The spectacular growth of eCommerce and the delays in the “black quarter” that occur periodically with deliveries force distributors and logistics service operators to review the challenges they face. They must review their service, costs and technology strategies, and this is never as apparent as when the holidays come around. Randall Castillo Ortega is an expert in logistics and import/export operations and explains how exporters can prepare for the busy holiday period.

The best expectations for the shopping experience are being driven today by an increasingly powerful and better informed consumer. These new customer expectations regarding lead time and open communication force eCommerce retailers to invest in new technology solutions to better manage their delivery operations. Explains Castillo, “Customers always have the desire to know, understand and anticipate everything in relation to their purchases. In response, distributors and delivery companies began generating tracking codes that allowed customers to gain some visibility into where their delivery was.”

Today, with the disruptive entry of UBER and others, tracking codes no longer satisfy customers. They want to have full and real visibility at all times of deliveries. In particular, they want to see the entirety of the last mile, that is, to be able to know where the driver is and exactly when their order will arrive.

The last mile is the critical part of the delivery process, both for the distributor and for the logistics service operator and the consumer himself. A bad service in the last mile supposes an extra cost and the sure loss of the client. Typically, a customer-free delivery experience helps optimize efficiency and reduce costs. One of the biggest sources of friction with the consumer during last-mile delivery is dealing with customer service and their questions about their “when and how” delivery is going to be made.

Implementing a transparent and frictionless delivery process requires technology that allows open communication between the customer and the distributor, as well as full visibility into their order. By doing so, it decreases the likelihood that the consumer will call customer service and have to deal with a service representative, critical moment or moment of truth, which almost always becomes a point of friction, and where a bad experience is commented on to 16 people, while the good one only to nine.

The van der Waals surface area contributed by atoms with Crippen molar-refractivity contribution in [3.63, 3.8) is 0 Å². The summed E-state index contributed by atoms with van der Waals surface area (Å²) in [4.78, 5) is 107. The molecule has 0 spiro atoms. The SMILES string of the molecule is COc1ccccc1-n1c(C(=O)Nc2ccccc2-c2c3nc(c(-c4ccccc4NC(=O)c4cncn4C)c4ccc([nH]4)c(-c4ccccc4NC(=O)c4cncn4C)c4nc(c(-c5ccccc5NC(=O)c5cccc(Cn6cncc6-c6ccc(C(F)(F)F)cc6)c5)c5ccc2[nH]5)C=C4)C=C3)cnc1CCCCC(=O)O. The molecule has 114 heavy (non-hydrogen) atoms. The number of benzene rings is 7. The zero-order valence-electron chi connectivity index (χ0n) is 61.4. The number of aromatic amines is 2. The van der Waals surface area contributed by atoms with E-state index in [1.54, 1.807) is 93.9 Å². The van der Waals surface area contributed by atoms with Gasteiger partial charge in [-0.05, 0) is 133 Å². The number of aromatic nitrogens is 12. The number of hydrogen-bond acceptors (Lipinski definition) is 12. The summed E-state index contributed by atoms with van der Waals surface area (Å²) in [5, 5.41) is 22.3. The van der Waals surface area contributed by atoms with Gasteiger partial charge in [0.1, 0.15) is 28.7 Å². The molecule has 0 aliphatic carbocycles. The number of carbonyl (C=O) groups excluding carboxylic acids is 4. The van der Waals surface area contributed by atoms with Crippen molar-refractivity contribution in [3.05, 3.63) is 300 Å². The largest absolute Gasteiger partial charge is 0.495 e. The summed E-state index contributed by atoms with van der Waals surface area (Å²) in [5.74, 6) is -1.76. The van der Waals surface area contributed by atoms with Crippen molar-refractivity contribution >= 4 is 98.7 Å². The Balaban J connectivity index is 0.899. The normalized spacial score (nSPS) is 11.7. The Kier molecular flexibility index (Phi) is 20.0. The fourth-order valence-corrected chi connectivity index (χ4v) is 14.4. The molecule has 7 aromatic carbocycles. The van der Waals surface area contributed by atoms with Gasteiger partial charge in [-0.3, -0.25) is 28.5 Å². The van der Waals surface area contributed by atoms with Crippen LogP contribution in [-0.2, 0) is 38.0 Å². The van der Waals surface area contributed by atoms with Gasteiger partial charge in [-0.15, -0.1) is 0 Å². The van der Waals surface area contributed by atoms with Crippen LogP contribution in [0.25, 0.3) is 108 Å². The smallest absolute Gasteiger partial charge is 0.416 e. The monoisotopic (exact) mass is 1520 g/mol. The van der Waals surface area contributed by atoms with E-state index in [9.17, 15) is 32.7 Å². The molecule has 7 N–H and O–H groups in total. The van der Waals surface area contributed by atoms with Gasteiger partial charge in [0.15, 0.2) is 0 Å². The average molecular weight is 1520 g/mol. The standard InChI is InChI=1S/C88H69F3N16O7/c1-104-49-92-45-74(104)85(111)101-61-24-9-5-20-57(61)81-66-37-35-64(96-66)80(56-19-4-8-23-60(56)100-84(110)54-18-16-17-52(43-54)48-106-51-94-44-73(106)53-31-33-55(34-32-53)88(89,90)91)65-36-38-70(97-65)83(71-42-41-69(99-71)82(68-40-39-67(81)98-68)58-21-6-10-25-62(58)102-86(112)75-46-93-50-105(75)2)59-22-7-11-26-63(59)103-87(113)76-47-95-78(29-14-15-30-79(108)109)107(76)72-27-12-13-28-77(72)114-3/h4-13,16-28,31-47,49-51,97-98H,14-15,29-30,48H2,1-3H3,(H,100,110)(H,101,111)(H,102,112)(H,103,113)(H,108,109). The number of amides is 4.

Generally, these costs are passed on to the price rate, but when they are not done, they have a negative impact on the income statement. Obviously, cost is not a new issue, but with new consumer expectations, especially when it comes to same-day or on-demand delivery, further pressure is being exerted on prices. In addition, when it comes to retail sales in e-commerce, there is often “inconsistent demand,” which makes purchase volumes increasingly high during holiday periods, which puts upward pressure on costs and defaults on last-mile delivery.

There is no single solution to offset the costs; however, efficiency and planning in deliveries help to neutralize your effect. Also, creating efficiencies along the entire supply chain allows costs to be reduced during the last mile.

Throughout the year, but especially in Christmas periods and the designated days of sales such as Black Friday and Cyber Monday, retailers experience massive returns. This means higher costs for the distributor and, at the same time, they are a point of friction with customers, as there is a lack of transparency in the return process.

Distributors must ensure their best practices to apply not only in their flexible returns policies, but and more importantly, in the operational practice of the entire reverse logistics process: traceability of flows, collection at the point of sale, quality verification, reconditioning, packaging and final storage to be incorporated back into the supply chain.

Among other reasons, the requirement to increase efficiency is based on consumers’ desire for faster deliveries and on-demand conditions. These requirements have already penetrated other sectors and businesses, so retail eCommerce is no exception.

“Efficiency can be increased with innovation along the supply chain,” asserts Castillo, “but when it comes to the last mile, especially when it comes to same-day deliveries and under conditions, technology is key. Topics such as automatically sending the order to the right delivery person, in the right place and at the right time, helps increase efficiency and improve delivery times.”

To meet these new challenges, it is necessary to invest in solutions that help companies manage their deliveries and optimize the last mile process to ensure that the business remains competitive and correctly satisfies customers.

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